Parts of Sentence: Subject and Predicate


  • The subject simply refers to the doer of the action or to what (or whom) the sentence is all about.
  • It can be in the form of a noun or a pronoun or noun phrase and is usually (but not always) located before the predicate.
  • For example:
John walked down the street. (noun)
They went to college. (pronoun)
The black dog is sleeping. (noun phrase)
  • Subject is again divided into three categories
    1.  Simple Subject
    2. Complete Subject
    3. Compound Subject
    1. A simple subject is just one word, without any modifiers, usually a noun or pronoun. 
    2. Example:
Emil is a tall boy.


    • A complete subject is (main noun or pronoun) + other words that modify the subject.
    • Example:
James's road bike is much faster than his mountain bike.


    • A Compound subject is multiple subjects (including the words that modify them).
    • Example:
 Tom and Ben became friends.


  • A sentence or clause that says something about the subject. 
  • It tells what the subject does with an action verb or describes the subject using a linking verb and a complement.
  • Example:
Kelly walked down the street.
  • Predicates can contain a good deal of information and may be a long part of the sentence.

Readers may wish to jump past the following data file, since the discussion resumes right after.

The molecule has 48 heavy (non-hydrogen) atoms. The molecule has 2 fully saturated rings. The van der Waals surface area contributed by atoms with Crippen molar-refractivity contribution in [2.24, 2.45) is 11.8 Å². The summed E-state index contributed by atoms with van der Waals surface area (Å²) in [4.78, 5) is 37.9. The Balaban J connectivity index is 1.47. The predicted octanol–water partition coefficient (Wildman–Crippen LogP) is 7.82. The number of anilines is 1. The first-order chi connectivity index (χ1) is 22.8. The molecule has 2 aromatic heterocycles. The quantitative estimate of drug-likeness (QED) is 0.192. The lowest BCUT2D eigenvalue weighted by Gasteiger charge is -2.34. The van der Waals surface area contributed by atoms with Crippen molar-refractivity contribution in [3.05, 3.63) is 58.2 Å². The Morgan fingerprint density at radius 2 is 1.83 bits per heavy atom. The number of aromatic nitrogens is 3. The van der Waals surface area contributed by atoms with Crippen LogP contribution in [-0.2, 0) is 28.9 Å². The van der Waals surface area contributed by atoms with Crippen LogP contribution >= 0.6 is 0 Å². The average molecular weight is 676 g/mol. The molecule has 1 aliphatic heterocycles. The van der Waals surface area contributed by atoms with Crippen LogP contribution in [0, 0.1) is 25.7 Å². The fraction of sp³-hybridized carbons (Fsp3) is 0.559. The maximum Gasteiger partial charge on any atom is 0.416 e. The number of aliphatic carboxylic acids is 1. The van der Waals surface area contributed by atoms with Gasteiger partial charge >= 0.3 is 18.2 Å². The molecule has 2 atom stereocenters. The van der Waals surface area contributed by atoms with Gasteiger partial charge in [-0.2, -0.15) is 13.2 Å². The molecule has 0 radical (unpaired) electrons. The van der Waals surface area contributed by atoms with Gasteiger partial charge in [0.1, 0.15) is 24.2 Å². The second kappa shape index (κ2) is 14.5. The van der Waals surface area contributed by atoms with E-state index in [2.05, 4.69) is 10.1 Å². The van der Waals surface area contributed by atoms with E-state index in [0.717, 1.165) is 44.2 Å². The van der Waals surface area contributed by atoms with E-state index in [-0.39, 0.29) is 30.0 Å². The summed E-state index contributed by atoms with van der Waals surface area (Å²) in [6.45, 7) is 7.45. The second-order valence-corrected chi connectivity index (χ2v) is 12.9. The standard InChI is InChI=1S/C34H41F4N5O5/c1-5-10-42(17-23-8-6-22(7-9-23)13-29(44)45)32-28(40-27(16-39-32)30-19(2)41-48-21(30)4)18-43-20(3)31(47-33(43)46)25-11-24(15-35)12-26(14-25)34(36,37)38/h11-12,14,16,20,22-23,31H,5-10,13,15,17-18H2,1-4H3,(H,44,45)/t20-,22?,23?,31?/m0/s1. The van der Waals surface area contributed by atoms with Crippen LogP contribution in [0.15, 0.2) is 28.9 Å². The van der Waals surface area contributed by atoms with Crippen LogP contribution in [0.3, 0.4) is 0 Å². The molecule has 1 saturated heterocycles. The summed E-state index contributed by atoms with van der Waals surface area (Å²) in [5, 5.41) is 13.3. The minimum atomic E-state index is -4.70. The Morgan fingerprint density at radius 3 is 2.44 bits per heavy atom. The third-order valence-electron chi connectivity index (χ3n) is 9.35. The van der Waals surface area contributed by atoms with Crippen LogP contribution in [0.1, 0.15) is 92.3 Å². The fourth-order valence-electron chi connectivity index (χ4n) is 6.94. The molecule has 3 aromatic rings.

• Predicates often have several parts in addition to the verb, including objects and complements.
  • Predicate is again divided into three categories
  1. Simple Predicate
  2. Complete Predicate
  3. Compound Predicate


  • A simple predicate is the main verb in the predicate that tells what the subject does.
  • It doesn’t give any more information about the verb or verb phrase that is why it is known as Simple predicate.
  • Example:
 The baby is taking a nap.


  • The main verb + other words that modify the verb.
  • complete predicate includes not only the verb or verb phrase but also all the words that give more information about it.
  • Example:
 The singer finished her last song.
The new book is easy to read.


  • Compound verb is multiple verbs including the words that modify them.
  • A compound predicate has two actions for the same subject.
  • Example:
My sisters were going to go to the beach but decided to stay home instead.
Tina finished her project and went to the science fair.
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